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The Decent City Initiative Publishes The Cities Papers

The SSRC’s new initiative on The Decent City is premised on the existing and deepening centrality of urban space to human experiences and is grounded by a set of normative questions concerning how the core characteristics of big cities can be mobilized to make human life more just and democratic. These questions are approached through three entry points: urban design and the built environment, human heterogeneity and intergroup toleration, and inequality’s causes and consequences. A “decent” city, in this usage, is not quiet, orderly, or predictable, each of which is alien to robust urban life. The term is meant to imply a site of reflection, research, and policy in a zone between more utopian reflections on the one side and highly focused instrumental policy considerations on the other.

In searching for thresholds of urban decency and means to achieve them, The Decent City is deploying a spatial imagination that promotes interactions between social scientists, humanists, architects, designers, and urban planners. The Cities Papers is a digital collection of thought pieces produced by scholars and practitioners from all these perspectives who participated in several gatherings to further shape this agenda.

Photos credit: "architecture of density 04" and "transparent city 01" by Michael Wolf. All rights reserved.

In Council News

Two new SSRC Working Papers are available for PDF download: “Building an Effective Research Safety Protocol and Emergency Exit Strategies,” by Angélica Durán-Martínez, from the Drugs, Security and Democracy Program series on research security; and “Women in Politics and Policy in Latin America and the Caribbean,” by Mala Htun and Jennifer Piscopo, from the Conflict Prevention and Peace Forum series on women in politics.

A new report produced by Measure of America with Opportunity Nation, Historical Report of Opportunity, provides the first statistical measure of national and state opportunity levels over the past four decades [PDF available]. Patrick Nolan Guyer, MOA’s chief statistician, appeared on C-SPAN’s Washington Journal to discuss community factors of inequality and other data identified in the report [video]. Additional media engagement includes coverage by National Journal, Nonprofit Quarterly, Reuters, the Wall Street Journal’s Washington Wire, and the Washington Post blogs GovBeat and Wonkblog.

In a commentary for Spotlight on Poverty and Opportunity, Measure of America codirectors Kristen Lewis and Sarah Burd-Sharps share findings from the program’s work on youth disconnection in America’s cities and recommend three sets of actions for communities grappling with the disconnection crisis.

The Education Research Program’s Academically Adrift findings on classroom incentives for the student as consumer were highlighted in a PBS NewsHour interview with Andrew Rossi, director of the Ivory Tower documentary [video available]. Other results from the program’s CLA Longitudinal Study are examined in a Sociology in Focus look at core skills for the job market.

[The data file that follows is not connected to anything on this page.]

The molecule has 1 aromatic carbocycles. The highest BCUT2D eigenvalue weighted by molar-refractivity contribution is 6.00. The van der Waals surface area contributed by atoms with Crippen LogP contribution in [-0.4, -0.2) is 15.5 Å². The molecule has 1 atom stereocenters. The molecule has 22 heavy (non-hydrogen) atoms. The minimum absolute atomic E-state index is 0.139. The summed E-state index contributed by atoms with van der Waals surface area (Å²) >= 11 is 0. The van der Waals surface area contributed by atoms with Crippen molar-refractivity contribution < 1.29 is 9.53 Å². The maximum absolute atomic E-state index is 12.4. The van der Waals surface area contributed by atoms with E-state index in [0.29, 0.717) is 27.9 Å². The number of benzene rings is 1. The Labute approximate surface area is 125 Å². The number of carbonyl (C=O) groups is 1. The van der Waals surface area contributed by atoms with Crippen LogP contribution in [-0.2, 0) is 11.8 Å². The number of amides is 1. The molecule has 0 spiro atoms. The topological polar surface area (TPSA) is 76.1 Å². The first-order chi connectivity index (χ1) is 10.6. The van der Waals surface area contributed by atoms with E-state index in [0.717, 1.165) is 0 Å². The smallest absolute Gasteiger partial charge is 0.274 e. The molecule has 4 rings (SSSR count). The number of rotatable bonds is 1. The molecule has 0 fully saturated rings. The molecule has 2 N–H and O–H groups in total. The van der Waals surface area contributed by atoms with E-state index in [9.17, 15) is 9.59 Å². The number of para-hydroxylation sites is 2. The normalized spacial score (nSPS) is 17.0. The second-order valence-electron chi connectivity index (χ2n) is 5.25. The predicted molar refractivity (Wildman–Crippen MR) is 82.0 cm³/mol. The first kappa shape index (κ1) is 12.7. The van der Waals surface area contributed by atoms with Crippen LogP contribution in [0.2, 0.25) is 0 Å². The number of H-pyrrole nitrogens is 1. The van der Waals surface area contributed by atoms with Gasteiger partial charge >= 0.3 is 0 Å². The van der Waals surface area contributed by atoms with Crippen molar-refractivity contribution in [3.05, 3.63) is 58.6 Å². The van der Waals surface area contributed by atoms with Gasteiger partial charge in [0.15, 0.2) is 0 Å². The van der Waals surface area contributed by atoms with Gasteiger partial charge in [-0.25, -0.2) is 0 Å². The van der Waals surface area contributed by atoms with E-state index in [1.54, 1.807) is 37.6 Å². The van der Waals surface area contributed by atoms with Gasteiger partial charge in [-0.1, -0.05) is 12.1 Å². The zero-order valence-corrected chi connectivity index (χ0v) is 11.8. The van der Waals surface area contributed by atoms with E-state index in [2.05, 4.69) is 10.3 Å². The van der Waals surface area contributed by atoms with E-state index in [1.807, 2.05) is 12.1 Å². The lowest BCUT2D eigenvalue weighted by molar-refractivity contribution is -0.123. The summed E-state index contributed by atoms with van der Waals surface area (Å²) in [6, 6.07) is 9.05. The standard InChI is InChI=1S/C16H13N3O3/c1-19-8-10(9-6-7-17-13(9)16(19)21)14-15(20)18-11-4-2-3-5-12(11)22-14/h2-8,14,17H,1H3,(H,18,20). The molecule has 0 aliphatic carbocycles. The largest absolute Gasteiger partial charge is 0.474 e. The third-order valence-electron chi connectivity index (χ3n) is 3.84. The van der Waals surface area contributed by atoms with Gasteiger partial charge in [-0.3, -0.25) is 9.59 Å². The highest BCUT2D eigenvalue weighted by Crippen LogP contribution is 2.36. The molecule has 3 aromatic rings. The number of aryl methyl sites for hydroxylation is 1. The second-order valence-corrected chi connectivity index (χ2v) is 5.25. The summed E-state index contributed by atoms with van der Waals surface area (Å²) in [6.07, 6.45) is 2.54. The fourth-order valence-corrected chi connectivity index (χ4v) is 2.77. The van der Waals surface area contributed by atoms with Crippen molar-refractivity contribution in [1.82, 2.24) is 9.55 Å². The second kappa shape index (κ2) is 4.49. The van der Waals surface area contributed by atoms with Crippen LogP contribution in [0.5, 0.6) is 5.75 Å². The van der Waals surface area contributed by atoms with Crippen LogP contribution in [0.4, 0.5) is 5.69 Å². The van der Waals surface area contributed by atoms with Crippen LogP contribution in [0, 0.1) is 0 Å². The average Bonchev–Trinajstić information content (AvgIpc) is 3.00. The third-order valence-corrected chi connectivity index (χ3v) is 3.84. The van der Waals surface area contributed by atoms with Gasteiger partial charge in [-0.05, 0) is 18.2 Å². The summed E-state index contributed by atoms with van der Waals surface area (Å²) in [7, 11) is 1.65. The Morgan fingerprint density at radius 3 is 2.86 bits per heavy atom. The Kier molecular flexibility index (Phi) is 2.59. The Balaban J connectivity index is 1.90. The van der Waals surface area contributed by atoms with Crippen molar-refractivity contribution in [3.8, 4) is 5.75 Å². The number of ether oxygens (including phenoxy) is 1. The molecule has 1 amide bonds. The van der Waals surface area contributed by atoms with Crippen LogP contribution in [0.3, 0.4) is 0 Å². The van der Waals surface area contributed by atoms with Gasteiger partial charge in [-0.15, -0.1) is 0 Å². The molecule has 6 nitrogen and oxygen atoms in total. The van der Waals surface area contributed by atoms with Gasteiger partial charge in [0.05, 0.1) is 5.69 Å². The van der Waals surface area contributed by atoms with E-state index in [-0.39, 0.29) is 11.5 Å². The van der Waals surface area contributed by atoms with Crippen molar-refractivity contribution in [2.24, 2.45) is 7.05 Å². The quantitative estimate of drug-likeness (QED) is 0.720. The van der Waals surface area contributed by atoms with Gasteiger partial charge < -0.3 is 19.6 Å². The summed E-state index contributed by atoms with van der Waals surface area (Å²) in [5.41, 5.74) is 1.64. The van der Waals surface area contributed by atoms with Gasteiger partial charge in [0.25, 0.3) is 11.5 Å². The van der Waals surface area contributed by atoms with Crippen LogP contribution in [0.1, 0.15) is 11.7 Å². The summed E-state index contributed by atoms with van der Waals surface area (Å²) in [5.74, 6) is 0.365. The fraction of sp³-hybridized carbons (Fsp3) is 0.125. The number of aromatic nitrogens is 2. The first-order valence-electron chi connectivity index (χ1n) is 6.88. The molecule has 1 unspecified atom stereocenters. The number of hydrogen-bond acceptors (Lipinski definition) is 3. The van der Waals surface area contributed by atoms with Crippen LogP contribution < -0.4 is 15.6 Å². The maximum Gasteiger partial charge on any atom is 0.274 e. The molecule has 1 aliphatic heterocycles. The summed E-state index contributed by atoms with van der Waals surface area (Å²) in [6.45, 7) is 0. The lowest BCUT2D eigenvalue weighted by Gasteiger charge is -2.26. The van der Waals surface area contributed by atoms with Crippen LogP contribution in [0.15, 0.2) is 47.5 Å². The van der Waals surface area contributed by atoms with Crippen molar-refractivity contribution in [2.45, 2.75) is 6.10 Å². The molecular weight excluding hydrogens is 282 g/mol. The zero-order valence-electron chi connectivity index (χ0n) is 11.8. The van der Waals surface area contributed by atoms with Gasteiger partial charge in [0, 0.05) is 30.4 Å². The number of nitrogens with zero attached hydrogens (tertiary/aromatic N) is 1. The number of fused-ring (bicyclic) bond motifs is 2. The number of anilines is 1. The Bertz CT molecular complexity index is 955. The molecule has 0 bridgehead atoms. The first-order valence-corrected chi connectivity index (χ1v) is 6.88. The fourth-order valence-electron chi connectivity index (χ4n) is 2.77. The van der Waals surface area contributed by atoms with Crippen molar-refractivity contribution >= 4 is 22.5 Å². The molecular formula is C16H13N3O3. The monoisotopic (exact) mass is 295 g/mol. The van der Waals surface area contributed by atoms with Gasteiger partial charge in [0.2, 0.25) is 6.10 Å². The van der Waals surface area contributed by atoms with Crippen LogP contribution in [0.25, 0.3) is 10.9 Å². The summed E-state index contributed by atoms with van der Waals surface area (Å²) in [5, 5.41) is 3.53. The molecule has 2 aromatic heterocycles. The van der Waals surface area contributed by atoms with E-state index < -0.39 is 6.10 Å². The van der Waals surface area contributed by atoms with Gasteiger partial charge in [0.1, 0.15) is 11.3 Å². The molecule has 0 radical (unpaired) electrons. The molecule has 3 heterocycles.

Transregional Research Postdoctoral and International Dissertation Research Fellowship fellow Wazhmah Osman (2013 and 2009) intervenes into the media and communication studies debate on technological determinism with an article for Signs: Journal of Women in Culture and Society: “On Media, Social Movements, and Uprisings: Lessons from Afghanistan, Its Neighbors, and Beyond.”

Transregional Research Postdoctoral fellow Kevin Schwartz (2013) recommends a reevaluation of Iran’s behavior as a state in an opinion piece for the Baltimore Sun: “An Enemy Revisited: Compared with ISIS, Iran No Longer Seems Like Such a Threat.”

Writing for the Washington Post’s Monkey Cage blog, Academia in the Public Sphere grantee Marc Lynch (2010, 2011) asks, “Can There Be an Ethical Middle East Political Science?

Drugs, Security and Democracy Program fellows Corina Giacomello (2011) and Thomas Grisaffi (2013) contributed to the latest issue of the North American Congress on Latin America magazine Report on the Americas, which has as its topic “Reimagining Drug Policy in the Americas.”

Nancy L. Green, codirector of the 2014 Dissertation Proposal Development Fellowship research field Immigrants and Their Homeland Connections: Transnationalism in Historical Perspective, has a new book out from the University of Chicago Press: The Other Americans in Paris: Businessmen, Countesses, Wayward Youth, 1880–1941.

From Our Forums

In a Reverberations focus on the interdisciplinary Global Prayers project, humanities scholar Katrin Klingan outlines the knowledge processes framing the project, urban ethnologist Kathrin Wildner shares some of its inventive methodological approaches, and author and curator Jochen Becker reports on a video installation that explores prosperity gospels from a transnational perspective.

At The Immanent Frame, Winnifred Fallers Sullivan writes on “The Impossibility of Religious Freedom,” challenging liberals and scholars to move beyond culture-wars framing of the Supreme Court Hobby Lobby and Wheaton College decisions, a piece later featured in Salon. Sarah Eltantawi joins the conversation on the future of Egyptian democracy with a deconstruction of “assumed truths.”

On Deadline

Abe Fellowship
Applications Due: September 1

Abe Fellowship for Journalists
Applications Due: September 15

Dissertation Proposal Development Fellowship
Applications Due: October 15

Mellon Mays Predoctoral Research Grants
Applications Due: November 1

Next Generation Social Sciences in Africa
Applications Due: December 1